Ok, I know I’m not the only one that cried while watching the Bruce Jenner interview with Diane Sawyer, right? By the time I had the chance to sit down and watch it, the interview had already broken the internet so I wasn’t necessarily shocked to hear Bruce Jenner say he was a woman. While my jaw did actually drop in some parts, what I was not expecting was the flood of compassion I felt for someone I had never really given much thought to before. And what stayed with me was something beyond that.
From the very beginning of the interview, when he took that long pause knowing that it was going to be difficult, I instantly got nervous for him. There he was, facing a moment that he had probably been dreading and looking forward to at the same time. After being in the public eye most of his adult life, Bruce Jenner was finally going to allow us to see who he truly was. For more than an hour I was glued to the TV and not because of curiosity (which admittedly was the reason I watched it in the first place) but because the interview was provoking many aha moments.
The biggest AHA moment was the realization of just how damaging society’s divisions are.
With race, if you aren’t part of the “minority” then you don’t have to think about race. It’s called white privilege and something I know very intimately because I don't have it. But I do have another kind of privilege that I had not truly acknowledged until I saw this interview, the privilege transgender communities know too well. If your relationship to your gender is one of the two that society (aka you, me, our friends, family, neighbors, co-workers, acquaintances, etc.) has deemed “natural”, then you have the privilege of not having to think about this every day of your life. Also, like many, I have often put gay, lesbian, bi-sexual and transgender in the same category out of naivety without really stopping to think that sexual desire and gender are two different things.
Mother nature is obviously showing us that there is so much more variety and the only reason this is confusing and upsetting to some people is that we believed for so long that there were only two ways to be in the world: a feminine heterosexual woman or a masculine heterosexual man.
Bruce admitted that throughout his life he would look at other men and women and think how lucky they were to feel comfortable in their own skin, and there he was in the middle, not knowing which way to go. It made me wonder how much of that confusion comes from our society’s (again, not some group of people “out there” but made up by ALL OF US) confining definition of man and woman. I wonder if we stressed humanity above gender and acknowledged that we come in all varieties, if a man with a feminine soul could live and feel accepted in the body he was born into? In no way am I informed enough to comment on whether it's a good idea to have surgery to change your gender (because I have NO idea), but it did make me think about how simplified we think about gender and how people like Bruce break all those categories.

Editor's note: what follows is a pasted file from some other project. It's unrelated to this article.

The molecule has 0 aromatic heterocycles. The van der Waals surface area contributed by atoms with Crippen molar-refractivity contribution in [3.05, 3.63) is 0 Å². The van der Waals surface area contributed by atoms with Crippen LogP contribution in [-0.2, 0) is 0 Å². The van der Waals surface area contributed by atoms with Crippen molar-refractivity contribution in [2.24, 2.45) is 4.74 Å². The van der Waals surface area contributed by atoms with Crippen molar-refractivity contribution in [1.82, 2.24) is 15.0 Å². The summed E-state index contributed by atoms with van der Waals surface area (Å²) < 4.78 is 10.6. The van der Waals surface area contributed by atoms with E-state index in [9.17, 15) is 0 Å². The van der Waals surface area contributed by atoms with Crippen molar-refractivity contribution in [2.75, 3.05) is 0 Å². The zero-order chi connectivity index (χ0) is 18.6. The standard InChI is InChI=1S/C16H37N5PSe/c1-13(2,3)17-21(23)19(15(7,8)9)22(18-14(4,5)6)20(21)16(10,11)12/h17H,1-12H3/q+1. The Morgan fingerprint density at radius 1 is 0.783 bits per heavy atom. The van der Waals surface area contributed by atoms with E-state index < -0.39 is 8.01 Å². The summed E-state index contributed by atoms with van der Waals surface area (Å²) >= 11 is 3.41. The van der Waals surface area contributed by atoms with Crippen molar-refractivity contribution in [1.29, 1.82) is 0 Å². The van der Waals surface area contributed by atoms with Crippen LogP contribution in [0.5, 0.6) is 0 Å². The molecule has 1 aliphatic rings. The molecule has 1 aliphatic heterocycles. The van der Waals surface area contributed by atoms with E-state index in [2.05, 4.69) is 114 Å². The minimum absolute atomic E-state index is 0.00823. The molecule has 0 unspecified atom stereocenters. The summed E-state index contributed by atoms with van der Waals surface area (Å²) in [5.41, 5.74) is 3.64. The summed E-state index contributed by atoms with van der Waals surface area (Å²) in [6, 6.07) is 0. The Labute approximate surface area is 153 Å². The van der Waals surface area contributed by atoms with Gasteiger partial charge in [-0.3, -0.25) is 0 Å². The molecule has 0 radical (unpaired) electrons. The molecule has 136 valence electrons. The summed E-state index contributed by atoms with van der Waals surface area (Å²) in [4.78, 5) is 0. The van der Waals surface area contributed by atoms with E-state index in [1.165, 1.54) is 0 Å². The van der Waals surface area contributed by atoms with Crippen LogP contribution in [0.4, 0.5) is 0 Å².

Instead of making people fit into society, why don't we allow society to conform to people?
Thousands of transgender people face discrimination, violence, murder and suicide for not fitting into the way we think people should be in the world - another thing I knew but did not really sink in until I heard it on the interview. Jenner had contemplated suicide himself when he thought the paparazzi had found out his secret, so it was extremely powerful to hear the message from Bruce’s mom saying “I never thought I could be more proud of Bruce when he reached his goal in 1976, but I'm more proud of him now. It takes a lot of courage to do what he's doing” (btw, major tear-jerker moment for me). I couldn’t agree more. Now, more than ever, he is that champ on that Wheaties box.
Vulnerability takes courage and that's the only way to let people connect to who you truly are.
While our “secrets” and what we hide from others may not be Diane Sawyer (or Oprah) interview worthy, it's a reminder that whatever you're scared of as far as other people’s reactions does not compare to the isolation that comes from living life not letting people see who you truly are. And the more authentic we can be with each other, the more connected we'll feel. Thank you Bruce, for being a brave soul not only for the transgender community, but for all of us that have been inspired by your vulnerability. I truly hope that you will be okay, Bruce.
Side note: I know some were skeptical about his intentions with this interview but I think it’s because it’s more comfortable for us to believe that someone wants attention than it is to believe that we don’t truly know people unless they allow us to know them. Plus the media, paparazzi and all of us consuming it, had no problem invading his privacy before he was ready to tell us but then when he tells us, it’s for the money and the fame? Think about it.